Olive-Oil-Enriched Dark Chocolate May Improve Endothelial Function

Marlene Busko

September 07, 2017

BARCELONA, SPAIN — Eating a small bar of dark chocolate containing olive oil every day may improve endothelial function, a small, randomized crossover study suggests[1].

Results showed that when 26 middle-aged adults with at least three cardiovascular risk factors ate a 40-g bar of dark chocolate enriched with extra virgin olive oil every day for a month, their levels of endothelial progenitor cells—important for vascular repair and reduced in people with cardiovascular risk factors—improved.  

"These results, in our opinion, can motivate people to be more indulgent in a small piece of dark chocolate daily, which has at least 70% cocoa, and which may help longevity," Dr Rossella Di Stefano (University of Pisa, Italy) told a press conference here at the European Society of Cardiology (ESC) 2017 Congress.

The same beneficial effects were not seen when the study participants ate dark chocolate that had been enriched with red apple, although the authors speculate this may have been because the concentration of added apple was insufficient.

A paper published in the New England Journal of Medicine[2] has shown that endothelial progenitor cells "can repair endothelium and are lowered by cardiovascular risk factors," Di Stefano told theheart.org | Medscape Cardiology. "We can improve this with statins, for example, but we can also improve this with chocolate."

The study participants found that the olive-oil–enriched chocolate tasted good, and there are some versions that are commercially available.

"The idea is very interesting," but this is a preliminary study, session co–chair Dr Joep Perk (Linnaeus University, Kalmar, Sweden), who was not involved with this research, told theheart.org | Medscape Cardiology.

"This is the first step," he cautioned. "We'll need a much longer observation period and much larger groups of patients" before widely recommending this. "But it is a door opener, and I hope people will go through that door."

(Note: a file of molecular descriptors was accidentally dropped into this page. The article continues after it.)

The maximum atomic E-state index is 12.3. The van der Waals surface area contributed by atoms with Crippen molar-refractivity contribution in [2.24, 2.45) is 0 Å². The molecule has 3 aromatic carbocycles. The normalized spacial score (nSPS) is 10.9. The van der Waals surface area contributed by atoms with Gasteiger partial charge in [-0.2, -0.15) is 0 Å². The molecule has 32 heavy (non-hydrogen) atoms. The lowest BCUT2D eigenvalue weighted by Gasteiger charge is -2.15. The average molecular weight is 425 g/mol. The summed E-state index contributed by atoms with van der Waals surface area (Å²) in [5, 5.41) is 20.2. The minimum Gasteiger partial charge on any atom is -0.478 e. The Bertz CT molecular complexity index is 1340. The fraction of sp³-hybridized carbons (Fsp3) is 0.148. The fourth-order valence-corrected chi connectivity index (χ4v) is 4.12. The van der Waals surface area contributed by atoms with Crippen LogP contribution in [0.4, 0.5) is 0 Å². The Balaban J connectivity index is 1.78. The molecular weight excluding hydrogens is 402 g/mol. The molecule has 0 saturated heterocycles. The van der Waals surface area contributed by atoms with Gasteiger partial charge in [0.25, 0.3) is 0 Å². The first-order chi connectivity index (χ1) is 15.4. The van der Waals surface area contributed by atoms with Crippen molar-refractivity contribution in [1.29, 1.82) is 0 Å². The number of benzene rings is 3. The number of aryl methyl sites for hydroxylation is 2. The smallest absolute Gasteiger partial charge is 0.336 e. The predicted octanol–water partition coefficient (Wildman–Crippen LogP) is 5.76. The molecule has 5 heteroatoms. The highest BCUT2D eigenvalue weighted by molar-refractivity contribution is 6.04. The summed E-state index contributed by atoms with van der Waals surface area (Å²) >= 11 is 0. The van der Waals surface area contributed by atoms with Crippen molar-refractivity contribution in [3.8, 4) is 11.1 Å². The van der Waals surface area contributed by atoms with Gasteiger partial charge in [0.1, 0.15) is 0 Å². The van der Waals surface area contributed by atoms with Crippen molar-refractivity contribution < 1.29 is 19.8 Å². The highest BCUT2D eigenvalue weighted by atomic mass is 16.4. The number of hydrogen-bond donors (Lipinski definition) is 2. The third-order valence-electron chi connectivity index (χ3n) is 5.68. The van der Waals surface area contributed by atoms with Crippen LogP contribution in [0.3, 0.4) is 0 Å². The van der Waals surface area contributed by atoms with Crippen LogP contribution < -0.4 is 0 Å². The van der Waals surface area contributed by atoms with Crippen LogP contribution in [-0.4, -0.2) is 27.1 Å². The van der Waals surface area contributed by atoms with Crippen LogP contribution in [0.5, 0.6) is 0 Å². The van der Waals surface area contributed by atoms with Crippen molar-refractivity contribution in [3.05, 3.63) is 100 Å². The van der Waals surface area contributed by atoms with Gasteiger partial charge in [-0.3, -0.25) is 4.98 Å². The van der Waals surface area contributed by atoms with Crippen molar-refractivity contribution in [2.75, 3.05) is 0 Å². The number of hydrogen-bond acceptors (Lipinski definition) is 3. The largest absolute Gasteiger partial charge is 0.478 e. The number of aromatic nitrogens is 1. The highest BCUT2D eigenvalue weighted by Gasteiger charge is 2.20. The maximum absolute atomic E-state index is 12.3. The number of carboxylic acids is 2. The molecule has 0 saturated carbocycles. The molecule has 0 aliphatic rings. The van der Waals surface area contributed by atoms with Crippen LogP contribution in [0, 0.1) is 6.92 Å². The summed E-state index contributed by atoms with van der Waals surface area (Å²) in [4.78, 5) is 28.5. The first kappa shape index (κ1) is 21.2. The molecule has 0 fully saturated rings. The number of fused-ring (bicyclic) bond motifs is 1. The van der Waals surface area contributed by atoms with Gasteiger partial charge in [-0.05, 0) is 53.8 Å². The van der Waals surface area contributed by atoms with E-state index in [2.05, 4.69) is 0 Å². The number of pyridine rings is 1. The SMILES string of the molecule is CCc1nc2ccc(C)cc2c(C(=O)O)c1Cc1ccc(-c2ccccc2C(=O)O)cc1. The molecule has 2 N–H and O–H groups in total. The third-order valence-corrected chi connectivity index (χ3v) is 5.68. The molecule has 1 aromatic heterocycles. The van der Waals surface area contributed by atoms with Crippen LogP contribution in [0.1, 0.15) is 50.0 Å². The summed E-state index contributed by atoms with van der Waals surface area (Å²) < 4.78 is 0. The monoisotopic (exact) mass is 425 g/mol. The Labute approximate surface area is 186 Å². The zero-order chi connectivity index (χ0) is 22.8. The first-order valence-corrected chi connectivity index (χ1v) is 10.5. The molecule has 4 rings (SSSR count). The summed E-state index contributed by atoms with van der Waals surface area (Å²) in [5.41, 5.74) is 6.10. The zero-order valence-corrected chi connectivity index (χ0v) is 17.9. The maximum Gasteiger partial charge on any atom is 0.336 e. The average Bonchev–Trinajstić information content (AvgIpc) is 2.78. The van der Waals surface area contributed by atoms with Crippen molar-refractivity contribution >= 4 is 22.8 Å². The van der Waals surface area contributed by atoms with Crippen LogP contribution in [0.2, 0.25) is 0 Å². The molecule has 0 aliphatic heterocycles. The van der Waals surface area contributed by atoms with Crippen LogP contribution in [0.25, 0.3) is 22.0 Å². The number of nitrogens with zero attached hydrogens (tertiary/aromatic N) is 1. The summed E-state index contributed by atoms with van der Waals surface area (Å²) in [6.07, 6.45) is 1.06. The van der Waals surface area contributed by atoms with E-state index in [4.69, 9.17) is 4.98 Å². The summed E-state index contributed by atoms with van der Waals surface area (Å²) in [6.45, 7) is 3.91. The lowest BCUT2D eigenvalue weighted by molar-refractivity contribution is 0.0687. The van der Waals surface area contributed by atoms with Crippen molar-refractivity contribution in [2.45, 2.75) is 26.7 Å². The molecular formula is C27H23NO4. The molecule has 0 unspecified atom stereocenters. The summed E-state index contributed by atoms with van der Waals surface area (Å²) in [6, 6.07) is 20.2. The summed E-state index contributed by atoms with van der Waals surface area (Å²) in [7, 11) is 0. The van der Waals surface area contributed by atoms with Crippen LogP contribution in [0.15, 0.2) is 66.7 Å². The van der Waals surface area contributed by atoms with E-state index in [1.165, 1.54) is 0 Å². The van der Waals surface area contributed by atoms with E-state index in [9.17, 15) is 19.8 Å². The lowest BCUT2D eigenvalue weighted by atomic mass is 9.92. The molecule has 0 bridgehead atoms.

Cocoa, Olive Oil, Dried Apple, and Endothelial Cells

Several Dutch and Swedish cohort studies and epidemiologic studies such as those in Kuna Indians—who consume a lot of cocoa and don't have hypertension or cardiovascular disease—have linked cocoa with cardiovascular protection related to its polyphenol content, said Di Stefano.

A small piece of dark chocolate contains as much polyphenol as two glasses of red wine or one cup of green tea, she noted, and olive oil and apples also contain polyphenols.

For this analysis, then, the researchers aimed to examine the effects of eating dark chocolate enriched with olive oil or dried apples on endothelial progenitor cells and metabolites related to cardiovascular risk.

They investigated this in 14 men and 12 women living in Tuscany who had a mean age of 51, a mean body mass index of 29 kg/m2, and at least three cardiovascular risk factors.

Most study participants were overweight (20 patients) or had a family history of CAD (19), followed by dyslipidemia (15), hypertension (14), and active smoking (nine).

After a 2-week washout, the participants were randomized to eat a 40-g bar of dark chocolate that contained either 10% extra virgin olive oil or 2.5% dried apples, every day for 4 weeks.

After another 2-week washout, the participants ate the other type of supplemented chocolate bar, every day for another 4 weeks.

At the end of the month where they ate the olive-oil–enriched dark chocolate, the participants had no significant changes in glucose, total cholesterol, HDL cholesterol, LDL cholesterol, triglycerides, or diastolic or systolic blood pressure.

However, flow cytometry showed that their levels of circulating CD133+/KDR+/CD34+ antigens, a surrogate for endothelial progenitor cells, increased.

In addition, proton nuclear magnetic resonance (1H-NMR) assays of urine samples showed improvement in levels of two of four metabolites that are increased in people with cardiovascular risk factors.

That is, mean levels of carnitine and 2-hydroxyhyppurate decreased by 14.5% and 22%, respectively, although mean levels of L-tyrosine and phenylalanine did not decrease.

In contrast, after a month of eating dark chocolate enriched with dried apples, the participants' mean LDL cholesterol levels increased from 132 to 142 mg/dL (P=0.03), and there were no significant changes in endothelial progenitor cells or biochemical markers.

The improved endothelial function seen with the olive-oil–enriched dark chocolate is probably due to the additive effect of the polyphenols in olive oil and cocoa, the researchers suggest.

This Toscolata trial was supported by the Tuscany Region. The authors have no relevant financial relationships.

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